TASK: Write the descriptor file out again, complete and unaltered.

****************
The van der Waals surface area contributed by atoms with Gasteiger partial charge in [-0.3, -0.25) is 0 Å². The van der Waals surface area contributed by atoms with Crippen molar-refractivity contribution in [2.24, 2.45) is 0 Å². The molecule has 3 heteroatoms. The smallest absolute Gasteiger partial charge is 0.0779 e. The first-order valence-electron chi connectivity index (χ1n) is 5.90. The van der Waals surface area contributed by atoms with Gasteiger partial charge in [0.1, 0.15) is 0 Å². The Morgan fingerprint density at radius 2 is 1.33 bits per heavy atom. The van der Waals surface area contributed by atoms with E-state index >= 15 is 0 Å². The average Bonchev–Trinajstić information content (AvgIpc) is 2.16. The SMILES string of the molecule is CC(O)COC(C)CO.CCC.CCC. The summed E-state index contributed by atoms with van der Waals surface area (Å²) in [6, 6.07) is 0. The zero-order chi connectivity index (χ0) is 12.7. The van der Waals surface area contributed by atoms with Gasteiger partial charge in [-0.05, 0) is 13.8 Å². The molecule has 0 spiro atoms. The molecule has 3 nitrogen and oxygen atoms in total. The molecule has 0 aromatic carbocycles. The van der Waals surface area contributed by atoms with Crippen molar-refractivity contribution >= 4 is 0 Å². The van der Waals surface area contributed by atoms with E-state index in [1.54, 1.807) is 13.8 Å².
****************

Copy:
The van der Waals surface area contributed by atoms with Gasteiger partial charge in [-0.3, -0.25) is 0 Å². The van der Waals surface area contributed by atoms with Crippen molar-refractivity contribution in [2.24, 2.45) is 0 Å². The molecule has 3 heteroatoms. The smallest absolute Gasteiger partial charge is 0.0779 e. The first-order valence-electron chi connectivity index (χ1n) is 5.90. The van der Waals surface area contributed by atoms with Gasteiger partial charge in [0.1, 0.15) is 0 Å². The Morgan fingerprint density at radius 2 is 1.33 bits per heavy atom. The van der Waals surface area contributed by atoms with E-state index >= 15 is 0 Å². The average Bonchev–Trinajstić information content (AvgIpc) is 2.16. The SMILES string of the molecule is CC(O)COC(C)CO.CCC.CCC. The summed E-state index contributed by atoms with van der Waals surface area (Å²) in [6, 6.07) is 0. The zero-order chi connectivity index (χ0) is 12.7. The van der Waals surface area contributed by atoms with Gasteiger partial charge in [-0.05, 0) is 13.8 Å². The molecule has 0 spiro atoms. The molecule has 3 nitrogen and oxygen atoms in total. The molecule has 0 aromatic carbocycles. The van der Waals surface area contributed by atoms with Crippen molar-refractivity contribution >= 4 is 0 Å². The van der Waals surface area contributed by atoms with E-state index in [1.54, 1.807) is 13.8 Å².